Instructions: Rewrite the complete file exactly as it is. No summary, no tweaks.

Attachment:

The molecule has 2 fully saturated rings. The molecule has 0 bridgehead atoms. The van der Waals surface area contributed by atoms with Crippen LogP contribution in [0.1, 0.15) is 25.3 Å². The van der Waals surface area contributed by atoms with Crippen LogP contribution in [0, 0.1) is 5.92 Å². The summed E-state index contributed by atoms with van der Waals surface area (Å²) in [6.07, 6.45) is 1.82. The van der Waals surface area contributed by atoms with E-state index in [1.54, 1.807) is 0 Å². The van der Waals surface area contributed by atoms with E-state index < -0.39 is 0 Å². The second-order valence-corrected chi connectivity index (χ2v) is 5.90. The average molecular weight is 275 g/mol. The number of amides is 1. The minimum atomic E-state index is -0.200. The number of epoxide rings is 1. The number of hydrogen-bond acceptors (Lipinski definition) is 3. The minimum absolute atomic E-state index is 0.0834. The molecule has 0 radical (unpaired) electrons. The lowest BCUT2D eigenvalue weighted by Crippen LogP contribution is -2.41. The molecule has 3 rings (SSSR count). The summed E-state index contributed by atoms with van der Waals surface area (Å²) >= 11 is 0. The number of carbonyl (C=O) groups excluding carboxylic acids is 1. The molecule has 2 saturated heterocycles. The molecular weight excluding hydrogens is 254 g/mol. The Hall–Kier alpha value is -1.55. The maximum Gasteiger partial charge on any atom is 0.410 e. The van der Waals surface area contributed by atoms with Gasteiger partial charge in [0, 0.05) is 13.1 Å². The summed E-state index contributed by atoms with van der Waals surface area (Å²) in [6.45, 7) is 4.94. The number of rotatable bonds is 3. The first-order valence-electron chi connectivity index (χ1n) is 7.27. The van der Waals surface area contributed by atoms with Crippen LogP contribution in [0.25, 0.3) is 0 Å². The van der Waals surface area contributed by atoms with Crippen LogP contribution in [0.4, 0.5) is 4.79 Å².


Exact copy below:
The molecule has 2 fully saturated rings. The molecule has 0 bridgehead atoms. The van der Waals surface area contributed by atoms with Crippen LogP contribution in [0.1, 0.15) is 25.3 Å². The van der Waals surface area contributed by atoms with Crippen LogP contribution in [0, 0.1) is 5.92 Å². The summed E-state index contributed by atoms with van der Waals surface area (Å²) in [6.07, 6.45) is 1.82. The van der Waals surface area contributed by atoms with E-state index in [1.54, 1.807) is 0 Å². The van der Waals surface area contributed by atoms with E-state index < -0.39 is 0 Å². The second-order valence-corrected chi connectivity index (χ2v) is 5.90. The average molecular weight is 275 g/mol. The number of amides is 1. The minimum atomic E-state index is -0.200. The number of epoxide rings is 1. The number of hydrogen-bond acceptors (Lipinski definition) is 3. The minimum absolute atomic E-state index is 0.0834. The molecule has 0 radical (unpaired) electrons. The lowest BCUT2D eigenvalue weighted by Crippen LogP contribution is -2.41. The molecule has 3 rings (SSSR count). The summed E-state index contributed by atoms with van der Waals surface area (Å²) >= 11 is 0. The number of carbonyl (C=O) groups excluding carboxylic acids is 1. The molecule has 2 saturated heterocycles. The molecular weight excluding hydrogens is 254 g/mol. The Hall–Kier alpha value is -1.55. The maximum Gasteiger partial charge on any atom is 0.410 e. The van der Waals surface area contributed by atoms with Gasteiger partial charge in [0, 0.05) is 13.1 Å². The summed E-state index contributed by atoms with van der Waals surface area (Å²) in [6.45, 7) is 4.94. The number of rotatable bonds is 3. The first-order valence-electron chi connectivity index (χ1n) is 7.27. The van der Waals surface area contributed by atoms with Crippen LogP contribution in [0.25, 0.3) is 0 Å². The van der Waals surface area contributed by atoms with Crippen LogP contribution in [0.4, 0.5) is 4.79 Å².